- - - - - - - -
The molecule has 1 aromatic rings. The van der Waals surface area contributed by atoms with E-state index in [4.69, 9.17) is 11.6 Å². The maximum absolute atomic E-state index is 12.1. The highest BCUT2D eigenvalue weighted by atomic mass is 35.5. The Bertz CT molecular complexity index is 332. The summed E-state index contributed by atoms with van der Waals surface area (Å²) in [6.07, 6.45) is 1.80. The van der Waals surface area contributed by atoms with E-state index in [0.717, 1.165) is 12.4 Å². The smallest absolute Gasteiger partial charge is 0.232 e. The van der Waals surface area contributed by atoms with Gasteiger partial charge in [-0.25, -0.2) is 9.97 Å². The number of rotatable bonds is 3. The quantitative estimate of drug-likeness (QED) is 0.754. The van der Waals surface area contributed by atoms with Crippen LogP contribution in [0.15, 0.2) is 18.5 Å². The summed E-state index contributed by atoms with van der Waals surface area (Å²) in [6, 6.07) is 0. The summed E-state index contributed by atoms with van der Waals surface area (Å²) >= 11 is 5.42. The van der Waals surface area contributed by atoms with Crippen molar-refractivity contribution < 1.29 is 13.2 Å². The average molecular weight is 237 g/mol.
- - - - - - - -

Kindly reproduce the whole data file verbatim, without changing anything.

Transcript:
The molecule has 1 aromatic rings. The van der Waals surface area contributed by atoms with E-state index in [4.69, 9.17) is 11.6 Å². The maximum absolute atomic E-state index is 12.1. The highest BCUT2D eigenvalue weighted by atomic mass is 35.5. The Bertz CT molecular complexity index is 332. The summed E-state index contributed by atoms with van der Waals surface area (Å²) in [6.07, 6.45) is 1.80. The van der Waals surface area contributed by atoms with E-state index in [0.717, 1.165) is 12.4 Å². The smallest absolute Gasteiger partial charge is 0.232 e. The van der Waals surface area contributed by atoms with Gasteiger partial charge in [-0.25, -0.2) is 9.97 Å². The number of rotatable bonds is 3. The quantitative estimate of drug-likeness (QED) is 0.754. The van der Waals surface area contributed by atoms with Crippen LogP contribution in [0.15, 0.2) is 18.5 Å². The summed E-state index contributed by atoms with van der Waals surface area (Å²) in [6, 6.07) is 0. The summed E-state index contributed by atoms with van der Waals surface area (Å²) >= 11 is 5.42. The van der Waals surface area contributed by atoms with Crippen molar-refractivity contribution < 1.29 is 13.2 Å². The average molecular weight is 237 g/mol.